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News Eagle - Hawley, PA
  • Stay Tuned: 'My Strange Addiction' is too strange

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  • By Melissa Crawley
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    We get along, reality TV and me. Watching people fish, drive, dance, date, buy, sell, hunt, sing, shop, eat, drink and just look pretty — I say yes, why not? People on these shows are quirky or a little crazy or narcissists or exhibitionists or talented or super nice or hungry for fame, and that makes them interesting. I didn’t realize I wanted to know how a “hillbilly” catches fish with his hands until a show came along about that very topic. Was I feeling less complete before I had the opportunity to see a fun-loving guy travel America eating more food than any person wanting to reach the age of 40 should? No, but then along came Adam Richman in “Man v. Food” and “Man v. Food Nation,” and now that he’s lost weight and moved on to other reality show opportunities, I cheer him on even more. Put simply, I am not a critic who sees reality TV as the decline of Western civilization. Until now.
    TLC’s “My Strange Addiction” finally broke me. The series features people who have addictions that mainly stem from compulsions. Men and women have discussed their uncontrollable need to drink gasoline and nail polish and to snort baby powder. There is a woman who carries the head of her childhood doll everywhere so that she can smell it and rub its smooth surface over her face. There is a man who is physically, mentally and sexually infatuated with his car. Some of the more disturbing addictions are the need to consume non-food items. Women are shown eating tape, rocks, drywall, plastic, dryer sheets and the ashes of a cremated husband. Yes, you read that right. On one season, a woman eats mattresses.
    While there’s an element of exploitation in many reality shows, most of the time the participants are in on the joke (the family on “Here Comes Honey Boo Boo” is just one example) and likely see it as a means to end where the end is money or fame. I don’t know what to say about the addicts on “My Strange Addiction.” If it’s fame they seek, it’s not the smartest plan. They have behaviors that you wouldn’t want your mother to know, let alone your co-workers or the wider world. I’m pretty sure no one is going to hire them to endorse a product, so making money is out. Then why risk the exposure? They claim to want treatment and they get it, but in a reality-TV way. This means they are filmed briefly speaking to a doctor who - surprise! - tells them that their health is at risk and then they are encouraged to consult a therapist. Certainly, an obsession to drink or eat toxic substances is a sign of deep psychological issues that aren’t going to be solved by a few short conversations with concerned family, friends and a therapist on a TV show.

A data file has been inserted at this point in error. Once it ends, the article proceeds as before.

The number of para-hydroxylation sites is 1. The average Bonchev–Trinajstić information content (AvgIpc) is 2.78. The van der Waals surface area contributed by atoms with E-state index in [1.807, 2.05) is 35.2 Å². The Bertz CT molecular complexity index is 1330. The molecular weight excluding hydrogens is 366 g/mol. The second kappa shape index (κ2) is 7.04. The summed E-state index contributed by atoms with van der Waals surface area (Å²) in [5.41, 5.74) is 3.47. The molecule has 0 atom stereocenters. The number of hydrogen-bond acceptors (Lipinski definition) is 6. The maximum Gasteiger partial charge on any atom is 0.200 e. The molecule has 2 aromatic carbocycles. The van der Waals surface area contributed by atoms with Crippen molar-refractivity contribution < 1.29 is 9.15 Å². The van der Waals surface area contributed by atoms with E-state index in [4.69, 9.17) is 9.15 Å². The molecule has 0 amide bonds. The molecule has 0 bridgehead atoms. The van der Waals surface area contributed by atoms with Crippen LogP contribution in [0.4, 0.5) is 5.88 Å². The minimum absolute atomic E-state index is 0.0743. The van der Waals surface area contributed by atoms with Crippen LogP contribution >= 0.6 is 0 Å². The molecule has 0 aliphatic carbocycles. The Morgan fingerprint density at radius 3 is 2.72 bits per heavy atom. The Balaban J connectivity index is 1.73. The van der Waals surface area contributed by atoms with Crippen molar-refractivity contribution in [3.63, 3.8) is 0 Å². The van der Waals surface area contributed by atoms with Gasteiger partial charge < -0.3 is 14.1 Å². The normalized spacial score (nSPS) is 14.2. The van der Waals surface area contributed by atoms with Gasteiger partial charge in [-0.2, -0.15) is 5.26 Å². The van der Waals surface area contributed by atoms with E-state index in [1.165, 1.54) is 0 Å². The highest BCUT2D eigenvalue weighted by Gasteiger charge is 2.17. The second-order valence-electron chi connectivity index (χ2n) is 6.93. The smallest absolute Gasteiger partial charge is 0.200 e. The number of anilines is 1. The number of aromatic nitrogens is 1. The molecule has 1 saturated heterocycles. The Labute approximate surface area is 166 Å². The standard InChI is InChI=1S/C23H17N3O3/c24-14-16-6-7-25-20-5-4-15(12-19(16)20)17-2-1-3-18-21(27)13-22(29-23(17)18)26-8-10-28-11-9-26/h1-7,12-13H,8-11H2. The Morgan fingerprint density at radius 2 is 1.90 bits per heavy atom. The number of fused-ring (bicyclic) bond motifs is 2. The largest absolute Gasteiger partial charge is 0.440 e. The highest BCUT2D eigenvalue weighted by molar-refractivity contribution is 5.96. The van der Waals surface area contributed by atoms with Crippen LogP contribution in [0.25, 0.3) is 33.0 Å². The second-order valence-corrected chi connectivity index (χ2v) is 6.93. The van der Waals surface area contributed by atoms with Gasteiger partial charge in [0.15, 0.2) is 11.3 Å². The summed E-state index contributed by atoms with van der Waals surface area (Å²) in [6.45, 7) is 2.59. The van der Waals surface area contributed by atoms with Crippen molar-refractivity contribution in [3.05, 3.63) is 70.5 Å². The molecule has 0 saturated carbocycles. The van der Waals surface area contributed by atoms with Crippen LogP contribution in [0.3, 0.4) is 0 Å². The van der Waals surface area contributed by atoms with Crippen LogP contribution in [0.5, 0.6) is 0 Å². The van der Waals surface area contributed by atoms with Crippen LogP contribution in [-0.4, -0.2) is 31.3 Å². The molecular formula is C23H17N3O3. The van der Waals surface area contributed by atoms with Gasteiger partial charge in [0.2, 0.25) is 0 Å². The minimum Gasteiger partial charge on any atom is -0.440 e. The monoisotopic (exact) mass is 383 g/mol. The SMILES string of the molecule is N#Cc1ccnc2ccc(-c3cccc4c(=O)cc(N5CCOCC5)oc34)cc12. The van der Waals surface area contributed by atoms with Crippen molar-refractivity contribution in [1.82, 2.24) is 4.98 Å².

Page 2 of 2 - I find it difficult to watch drug addicts on intervention shows, but somehow it’s easier than watching the people on “My Strange Addiction.” Maybe it’s because their compulsions are too out of the box for me to truly understand. I want to root for them and to feel glad they are asking for help but the focus of the show is on the addiction not the treatment. It’s too easy to feel only shock and disgust. And sadly, just as easy to see the participants as freaks instead of real people who deserve more help than a reality show can bring them.
    “My Strange Addiction” is on Thursdays and Fridays on TLC.
    Melissa Crawley is the author of “Mr. Sorkin Goes to Washington: Shaping the President on Television’s ‘The West Wing.’” She has a PhD in media studies and is a member of the Television Critics Association. To comment on Stay Tuned, email her at staytuned@outlook.com or follow her on Twitter at @MelissaCrawley.
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